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    Re: Russian Assault Rifles / Machine Guns: Discussion

    Post  Hoof on Sun Jan 16, 2011 9:33 am

    I wonder, how practical is 60 round mag ? 30 rounds of 5.45x39 is already pretty heavy... but 60 ! how big is the mag physically and what shape does it have?

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    Re: Russian Assault Rifles / Machine Guns: Discussion

    Post  IronsightSniper on Sun Jan 16, 2011 11:16 am

    According to this picture, it looks like any regular banana mag, but to me, it does look a tad elongated and fatter.




    In fact, here's a nice visual comparison (60 round casket mag in middle and "standard" mags on the top left of it.)




    Weight wise, a loaded AK-200 (presumably with the 60 round mag) is reported to weigh 3.8 kg, which is actually 0.2 kg lighter than a loaded M16. Practicality wise, there is some talk that the 60 round casket mag is actually not as reliable as regular mags, so, we'll see.

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    Re: Russian Assault Rifles / Machine Guns: Discussion

    Post  Hoof on Sun Jan 16, 2011 12:22 pm

    That doesn't look as bad as I thought... Not sure how ergonomic it will be if used for support (same way as people use m16 mag well for support), since its pretty wide... For positives there are prolonged firing, less time to reload, easier to reload... Its kinda interesting,i'm sure it will fit in any standard vest pouches, big advantage over 75rd drum... as for bad, Like Ironsniper said, reliability issues (as always as capacity increases, reliability decreases, evident even in 40 round RPK mags) I wonder will I ever see a soldier taping 2 of those together ? hahaha...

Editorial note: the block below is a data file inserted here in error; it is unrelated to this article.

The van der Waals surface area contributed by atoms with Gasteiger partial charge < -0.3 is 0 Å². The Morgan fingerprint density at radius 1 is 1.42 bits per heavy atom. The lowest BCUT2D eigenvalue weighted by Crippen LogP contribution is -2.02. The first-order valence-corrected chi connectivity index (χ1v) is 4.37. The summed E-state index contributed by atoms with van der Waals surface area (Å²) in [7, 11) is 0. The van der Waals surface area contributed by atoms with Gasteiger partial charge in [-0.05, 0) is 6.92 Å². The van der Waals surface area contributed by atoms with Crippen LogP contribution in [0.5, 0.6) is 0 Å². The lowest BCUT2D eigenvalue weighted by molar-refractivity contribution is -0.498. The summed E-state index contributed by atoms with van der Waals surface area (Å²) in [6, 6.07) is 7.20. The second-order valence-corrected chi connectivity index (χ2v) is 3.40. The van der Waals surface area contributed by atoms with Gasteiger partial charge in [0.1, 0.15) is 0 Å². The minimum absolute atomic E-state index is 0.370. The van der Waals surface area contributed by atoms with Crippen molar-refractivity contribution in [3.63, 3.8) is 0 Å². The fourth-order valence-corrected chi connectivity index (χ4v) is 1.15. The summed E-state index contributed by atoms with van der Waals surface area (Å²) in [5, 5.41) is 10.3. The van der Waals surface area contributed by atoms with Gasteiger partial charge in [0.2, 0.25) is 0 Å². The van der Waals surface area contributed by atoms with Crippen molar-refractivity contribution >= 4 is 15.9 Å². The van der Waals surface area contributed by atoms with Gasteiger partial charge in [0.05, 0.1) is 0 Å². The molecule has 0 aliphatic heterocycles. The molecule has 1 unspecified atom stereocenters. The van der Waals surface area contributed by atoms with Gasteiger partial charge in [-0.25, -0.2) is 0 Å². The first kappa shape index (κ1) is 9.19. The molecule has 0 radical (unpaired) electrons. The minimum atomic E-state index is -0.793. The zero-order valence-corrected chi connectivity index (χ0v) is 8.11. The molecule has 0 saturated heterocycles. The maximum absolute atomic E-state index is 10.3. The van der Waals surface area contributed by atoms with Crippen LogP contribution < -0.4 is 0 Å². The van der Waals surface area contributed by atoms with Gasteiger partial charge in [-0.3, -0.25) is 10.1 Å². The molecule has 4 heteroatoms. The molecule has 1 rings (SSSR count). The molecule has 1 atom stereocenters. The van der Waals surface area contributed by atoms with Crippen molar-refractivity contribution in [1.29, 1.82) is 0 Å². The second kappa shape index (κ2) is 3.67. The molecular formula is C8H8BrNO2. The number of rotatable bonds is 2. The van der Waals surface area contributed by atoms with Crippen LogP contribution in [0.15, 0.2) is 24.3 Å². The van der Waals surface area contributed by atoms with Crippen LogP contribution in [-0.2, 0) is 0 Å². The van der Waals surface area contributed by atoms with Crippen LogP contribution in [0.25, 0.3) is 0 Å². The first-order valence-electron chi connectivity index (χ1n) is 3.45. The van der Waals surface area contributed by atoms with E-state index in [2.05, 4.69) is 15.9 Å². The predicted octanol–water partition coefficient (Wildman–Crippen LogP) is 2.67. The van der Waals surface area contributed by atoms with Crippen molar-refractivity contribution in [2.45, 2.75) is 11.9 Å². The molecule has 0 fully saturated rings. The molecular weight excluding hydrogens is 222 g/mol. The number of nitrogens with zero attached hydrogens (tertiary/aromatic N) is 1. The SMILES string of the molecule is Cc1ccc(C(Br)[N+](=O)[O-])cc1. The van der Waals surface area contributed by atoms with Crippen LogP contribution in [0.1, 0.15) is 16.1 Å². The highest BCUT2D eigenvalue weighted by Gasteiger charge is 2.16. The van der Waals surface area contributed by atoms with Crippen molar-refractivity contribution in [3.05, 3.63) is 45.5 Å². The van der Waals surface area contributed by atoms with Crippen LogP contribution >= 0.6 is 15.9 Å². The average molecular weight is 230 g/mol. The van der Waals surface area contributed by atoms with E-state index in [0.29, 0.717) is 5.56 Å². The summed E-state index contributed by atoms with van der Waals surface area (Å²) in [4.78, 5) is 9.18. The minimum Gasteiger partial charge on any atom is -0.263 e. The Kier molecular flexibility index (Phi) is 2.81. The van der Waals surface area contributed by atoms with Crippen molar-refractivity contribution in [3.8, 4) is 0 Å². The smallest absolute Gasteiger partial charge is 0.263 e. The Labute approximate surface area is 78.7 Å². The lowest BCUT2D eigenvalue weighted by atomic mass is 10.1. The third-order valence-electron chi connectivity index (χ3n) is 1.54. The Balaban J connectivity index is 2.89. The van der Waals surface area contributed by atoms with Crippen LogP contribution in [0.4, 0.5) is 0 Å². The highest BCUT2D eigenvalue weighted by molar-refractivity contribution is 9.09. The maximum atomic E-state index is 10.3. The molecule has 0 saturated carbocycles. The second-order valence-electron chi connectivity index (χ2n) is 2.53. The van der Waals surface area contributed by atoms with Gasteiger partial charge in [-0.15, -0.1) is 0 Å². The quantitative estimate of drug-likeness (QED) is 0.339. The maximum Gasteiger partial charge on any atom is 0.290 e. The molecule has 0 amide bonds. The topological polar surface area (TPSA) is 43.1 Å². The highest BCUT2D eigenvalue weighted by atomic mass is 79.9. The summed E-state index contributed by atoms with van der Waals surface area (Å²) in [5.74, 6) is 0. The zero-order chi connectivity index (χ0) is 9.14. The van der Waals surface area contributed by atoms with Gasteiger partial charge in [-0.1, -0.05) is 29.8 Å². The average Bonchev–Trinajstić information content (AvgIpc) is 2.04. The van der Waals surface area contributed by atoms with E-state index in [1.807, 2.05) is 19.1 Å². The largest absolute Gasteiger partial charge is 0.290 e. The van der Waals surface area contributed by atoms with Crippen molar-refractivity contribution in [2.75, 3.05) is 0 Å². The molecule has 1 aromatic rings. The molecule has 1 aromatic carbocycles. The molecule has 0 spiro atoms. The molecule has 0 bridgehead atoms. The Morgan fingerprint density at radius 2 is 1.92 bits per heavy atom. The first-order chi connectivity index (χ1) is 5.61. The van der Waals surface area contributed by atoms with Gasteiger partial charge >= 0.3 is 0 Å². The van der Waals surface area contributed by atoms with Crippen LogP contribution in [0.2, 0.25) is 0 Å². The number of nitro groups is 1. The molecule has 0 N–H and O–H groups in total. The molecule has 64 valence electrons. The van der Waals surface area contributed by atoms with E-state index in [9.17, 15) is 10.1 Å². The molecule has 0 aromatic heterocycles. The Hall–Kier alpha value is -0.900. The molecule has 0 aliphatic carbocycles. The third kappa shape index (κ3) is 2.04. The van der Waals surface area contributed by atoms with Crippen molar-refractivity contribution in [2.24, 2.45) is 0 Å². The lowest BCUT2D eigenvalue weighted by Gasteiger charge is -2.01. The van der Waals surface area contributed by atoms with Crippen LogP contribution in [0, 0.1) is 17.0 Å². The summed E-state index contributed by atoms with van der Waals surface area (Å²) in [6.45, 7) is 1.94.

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    Re: Russian Assault Rifles / Machine Guns: Discussion

    Post  Austin on Sun Jan 16, 2011 4:01 pm

    So just a newbie question , what is good about AK-200 over says AK-74 and AK-107/108 to be adopted as Russian Army next gen Assault rifle ?

    The one thing I know is that it has piccatni rails that would give it the flexibility to use western add ons like scope etc

    So does it have better muzzle velocity , better accuracy , longer range , better penetrating bullet and lighter weight ?

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    Re: Russian Assault Rifles / Machine Guns: Discussion

    Post  GarryB on Mon Jan 17, 2011 1:19 am

    It's still new, still got testing procedures.

    But apart from the new mag this new rifle without the balanced recoil mechanism is just an AK-74M with rails all over it and a new more rigid top cover with rails on it.

    Guess we will find out soon enough.

    I wonder, how practical is 60 round mag ? 30 rounds of 5.45x39 is already pretty heavy... but 60 ! how big is the mag physically and what shape does it have?

    I think the idea is to reduce the number of mags you carry rather than try to make the soldier carry the same number of mags with more ammo.

    Say you normally carried one mag in the weapon and 8 mags on your webbing... that is two mags stuffed into a four pocket chest mag carrier for a total of 9 mags which equals 270 rounds in mags with extra ammo in the pack.
    With the new mag this means you carry 5 mags... one in the gun and 4 in the chest rig with 300 rounds in mags and extra ammo in the pack.

    With any rifle there is one stoppage you can't avoid... the changing mag stoppage. By using 60 round mags you reduce the number of stoppages for a normal ammo load from 8 to 4.

    The new mags are about the same length as a standard 30 round mag but are quad stacked so they are twice as thick.

    Regarding weight it is not an issue because most soldiers tape two mags together anyway... so this is two mags stuck together that you don't have to remove and reinsert to use all 60 rounds.

    According to this picture, it looks like any regular banana mag, but to me, it does look a tad elongated and fatter.

    The 5.45mm bullets don't have parallel sides so when you stack them they don't stack up straight... there is a curve. The mags are curved to match the way the bullets stack on top of each other.
    The 7.62 x 39mm are even less parallel so mags for them are even more curved.
    5.56mm rounds are parallel and can be used in straight mags or slightly curved mags.

    Weight wise, a loaded AK-200 (presumably with the 60 round mag) is reported to weigh 3.8 kg, which is actually 0.2 kg lighter than a loaded M16.